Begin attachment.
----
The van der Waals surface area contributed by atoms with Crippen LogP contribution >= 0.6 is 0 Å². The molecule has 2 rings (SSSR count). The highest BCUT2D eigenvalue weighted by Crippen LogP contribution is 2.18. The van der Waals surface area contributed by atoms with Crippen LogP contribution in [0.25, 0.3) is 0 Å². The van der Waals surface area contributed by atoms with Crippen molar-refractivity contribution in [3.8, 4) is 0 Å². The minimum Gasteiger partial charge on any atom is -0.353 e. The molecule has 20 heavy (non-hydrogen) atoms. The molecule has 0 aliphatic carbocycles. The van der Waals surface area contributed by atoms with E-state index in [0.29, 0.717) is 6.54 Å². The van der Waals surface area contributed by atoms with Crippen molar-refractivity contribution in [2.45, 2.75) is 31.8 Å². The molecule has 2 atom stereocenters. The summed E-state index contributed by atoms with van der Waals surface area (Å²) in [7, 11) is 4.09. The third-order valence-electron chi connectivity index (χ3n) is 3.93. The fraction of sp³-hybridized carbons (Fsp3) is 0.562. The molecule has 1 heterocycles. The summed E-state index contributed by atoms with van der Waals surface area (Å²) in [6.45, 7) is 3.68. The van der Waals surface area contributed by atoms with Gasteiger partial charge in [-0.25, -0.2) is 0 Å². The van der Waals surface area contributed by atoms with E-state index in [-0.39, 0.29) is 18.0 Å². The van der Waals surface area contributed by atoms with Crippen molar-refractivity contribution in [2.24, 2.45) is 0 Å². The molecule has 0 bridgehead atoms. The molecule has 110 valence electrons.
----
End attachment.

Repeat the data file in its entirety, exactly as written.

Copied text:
The van der Waals surface area contributed by atoms with Crippen LogP contribution >= 0.6 is 0 Å². The molecule has 2 rings (SSSR count). The highest BCUT2D eigenvalue weighted by Crippen LogP contribution is 2.18. The van der Waals surface area contributed by atoms with Crippen LogP contribution in [0.25, 0.3) is 0 Å². The van der Waals surface area contributed by atoms with Crippen molar-refractivity contribution in [3.8, 4) is 0 Å². The minimum Gasteiger partial charge on any atom is -0.353 e. The molecule has 20 heavy (non-hydrogen) atoms. The molecule has 0 aliphatic carbocycles. The van der Waals surface area contributed by atoms with E-state index in [0.29, 0.717) is 6.54 Å². The van der Waals surface area contributed by atoms with Crippen molar-refractivity contribution in [2.45, 2.75) is 31.8 Å². The molecule has 2 atom stereocenters. The summed E-state index contributed by atoms with van der Waals surface area (Å²) in [7, 11) is 4.09. The third-order valence-electron chi connectivity index (χ3n) is 3.93. The fraction of sp³-hybridized carbons (Fsp3) is 0.562. The molecule has 1 heterocycles. The summed E-state index contributed by atoms with van der Waals surface area (Å²) in [6.45, 7) is 3.68. The van der Waals surface area contributed by atoms with Gasteiger partial charge in [-0.25, -0.2) is 0 Å². The van der Waals surface area contributed by atoms with E-state index in [-0.39, 0.29) is 18.0 Å². The van der Waals surface area contributed by atoms with Crippen molar-refractivity contribution in [2.24, 2.45) is 0 Å². The molecule has 0 bridgehead atoms. The molecule has 110 valence electrons.